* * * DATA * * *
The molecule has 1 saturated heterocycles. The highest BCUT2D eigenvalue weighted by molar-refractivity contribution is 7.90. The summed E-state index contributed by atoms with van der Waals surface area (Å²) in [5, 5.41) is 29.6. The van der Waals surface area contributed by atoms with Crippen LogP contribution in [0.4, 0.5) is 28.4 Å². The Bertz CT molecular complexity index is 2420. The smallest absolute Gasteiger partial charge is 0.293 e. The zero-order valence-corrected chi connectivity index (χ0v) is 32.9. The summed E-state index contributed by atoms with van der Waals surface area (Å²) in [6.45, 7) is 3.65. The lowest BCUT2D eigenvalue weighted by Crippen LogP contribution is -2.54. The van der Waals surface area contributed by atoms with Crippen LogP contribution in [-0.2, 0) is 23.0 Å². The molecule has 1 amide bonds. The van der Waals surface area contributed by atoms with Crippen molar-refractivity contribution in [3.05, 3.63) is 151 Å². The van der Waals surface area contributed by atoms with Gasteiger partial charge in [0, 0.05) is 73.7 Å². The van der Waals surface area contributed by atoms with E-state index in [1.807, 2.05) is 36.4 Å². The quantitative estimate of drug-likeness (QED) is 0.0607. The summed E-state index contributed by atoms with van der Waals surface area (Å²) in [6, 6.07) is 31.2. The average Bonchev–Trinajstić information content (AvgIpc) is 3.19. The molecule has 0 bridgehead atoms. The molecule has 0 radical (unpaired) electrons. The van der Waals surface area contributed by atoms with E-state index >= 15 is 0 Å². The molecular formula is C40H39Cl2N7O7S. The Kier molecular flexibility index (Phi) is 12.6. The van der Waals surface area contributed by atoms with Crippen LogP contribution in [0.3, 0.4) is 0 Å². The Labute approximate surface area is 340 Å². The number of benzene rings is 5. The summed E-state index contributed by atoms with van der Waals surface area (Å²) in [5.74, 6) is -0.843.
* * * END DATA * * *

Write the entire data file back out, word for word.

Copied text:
The molecule has 1 saturated heterocycles. The highest BCUT2D eigenvalue weighted by molar-refractivity contribution is 7.90. The summed E-state index contributed by atoms with van der Waals surface area (Å²) in [5, 5.41) is 29.6. The van der Waals surface area contributed by atoms with Crippen LogP contribution in [0.4, 0.5) is 28.4 Å². The Bertz CT molecular complexity index is 2420. The smallest absolute Gasteiger partial charge is 0.293 e. The zero-order valence-corrected chi connectivity index (χ0v) is 32.9. The summed E-state index contributed by atoms with van der Waals surface area (Å²) in [6.45, 7) is 3.65. The lowest BCUT2D eigenvalue weighted by Crippen LogP contribution is -2.54. The van der Waals surface area contributed by atoms with Crippen LogP contribution in [-0.2, 0) is 23.0 Å². The molecule has 1 amide bonds. The van der Waals surface area contributed by atoms with Crippen molar-refractivity contribution in [3.05, 3.63) is 151 Å². The van der Waals surface area contributed by atoms with Gasteiger partial charge in [0, 0.05) is 73.7 Å². The van der Waals surface area contributed by atoms with E-state index in [1.807, 2.05) is 36.4 Å². The quantitative estimate of drug-likeness (QED) is 0.0607. The summed E-state index contributed by atoms with van der Waals surface area (Å²) in [6, 6.07) is 31.2. The average Bonchev–Trinajstić information content (AvgIpc) is 3.19. The molecule has 0 bridgehead atoms. The molecule has 0 radical (unpaired) electrons. The van der Waals surface area contributed by atoms with E-state index >= 15 is 0 Å². The molecular formula is C40H39Cl2N7O7S. The Kier molecular flexibility index (Phi) is 12.6. The van der Waals surface area contributed by atoms with Crippen LogP contribution in [0.3, 0.4) is 0 Å². The Labute approximate surface area is 340 Å². The number of benzene rings is 5. The summed E-state index contributed by atoms with van der Waals surface area (Å²) in [5.74, 6) is -0.843.